Coronavirus: just 2,000 NHS frontline workers tested so far


Only 2,000 NHS frontline workers out of about half a million have been tested for coronavirus so far, despite up to one in four being off work with suspected symptoms in some areas of the country.

Amid criticism of the UK’s low testing numbers, No 10 said a “clear instruction” has been issued to hospitals to test as many staff as possible, with trusts allowed to decide how to split tests between workers and patients.

The latest figure of 2,000 workers tested in total shows about only 500 tests a day on doctors, nurses, paramedics and other medical staff are being carried out.

Downing Street said the coronavirus testing capacity stands at 12,750 – but only 8,630 tests were carried out on Monday.

Boris Johnson’s official spokesman said: “In terms of testing, as you know the NHS and Public Health England are working to increase the capacity.”


The government has blamed the slow rate of testing – compared with 70,000 a day in Germany – on a lack of some specialist chemical reagents and swabs.

Chris Hopson, the chief executive at NHS Providers, which represents hospital trusts, said one NHS trust can test only three staff members a day due to a lack of swabs.

He told BBC Radio 4’s World at One programme: “The key thing to understand is it’s the swabs and the reagent shortages that is the problem.

“I was talking to the largest trust, one of the largest trusts in the country this morning, who basically want to test many, many hundreds of their staff but they actually can’t because they’ve got a reagent shortage.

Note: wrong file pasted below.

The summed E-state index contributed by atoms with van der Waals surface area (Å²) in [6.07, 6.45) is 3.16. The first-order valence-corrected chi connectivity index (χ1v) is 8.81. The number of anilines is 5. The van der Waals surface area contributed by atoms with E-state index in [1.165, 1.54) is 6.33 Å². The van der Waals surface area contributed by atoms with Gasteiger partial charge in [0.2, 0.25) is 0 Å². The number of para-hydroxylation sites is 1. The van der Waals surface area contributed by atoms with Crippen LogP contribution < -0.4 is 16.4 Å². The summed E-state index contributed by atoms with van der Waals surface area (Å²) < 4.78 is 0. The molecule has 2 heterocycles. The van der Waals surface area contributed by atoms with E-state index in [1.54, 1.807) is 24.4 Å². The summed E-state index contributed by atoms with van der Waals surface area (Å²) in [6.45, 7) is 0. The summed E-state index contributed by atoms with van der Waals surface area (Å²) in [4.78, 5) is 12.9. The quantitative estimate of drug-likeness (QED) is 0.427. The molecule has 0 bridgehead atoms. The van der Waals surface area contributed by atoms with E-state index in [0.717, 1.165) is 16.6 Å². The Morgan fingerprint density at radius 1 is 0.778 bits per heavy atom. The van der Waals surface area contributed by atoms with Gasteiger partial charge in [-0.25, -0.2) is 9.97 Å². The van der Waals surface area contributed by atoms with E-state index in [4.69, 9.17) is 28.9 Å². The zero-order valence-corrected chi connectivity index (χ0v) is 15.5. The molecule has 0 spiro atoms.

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“So all we’re saying is that trusts will go as fast as they can, but unless we can solve those swab and reagent shortages then there will be a natural capacity limit to how many tests we can do.”

Matt Hancock, the health secretary, gave an order on Tuesday night for all spare coronavirus tests to be used for NHS workers, as some initial figures suggested only a small proportion of those in isolation appear to be really sick with the virus.

Hancock, who is in isolation himself, removed the cap on NHS staff being allowed access to only 15% of testing capacity while 85% was reserved for patients.

This has led to testing well below capacity for the past few days, but the Department of Health now hopes it will ramp up to more than 10,000 tests a day.


Hopson has highlighted “intriguing data from a very small sample size … only around 15% of those in 14-day isolation tested positive so the other 85% could come back to work”, which if “anything like right, is a huge opportunity”. Downing Street said it did not recognise those figures and suggested it would be better to wait for a wider sample size.

There is also frustration inside Whitehall that Public Health England (PHE) has been too rigorous about sticking to its own centralised testing and verified processes, before allowing it to be rolled out to more private labs around the country.

While the UK struggles to test NHS workers, experts have warned the country will need to widen its testing to the general public if it wants to ease lockdown measures, so it can ensure those infected strictly observe the quarantine.

Jonathan Ashworth, the shadow health secretary, said the UK “needs a clear national testing strategy for community testing and contact tracing”.


He added: “If delays in scaling up testing is lack of relevant chemicals. Why is the chemical industry saying it could make them if asked? If it’s about Public Health England validation surely ministers can pull everyone together to hammer out an urgent solution?”

PHE has resisted the idea of a return to community testing – the practice of testing everyone who has symptoms so that live cases can be quarantined effectively.

PHE is instead prioritising the need for an antibody test, showing who has already had the disease and therefore will be immune to it. However, this test has not yet been approved for use and there is a time lag of days before patients who have had coronavirus start showing the antibodies that prove they have been infected.



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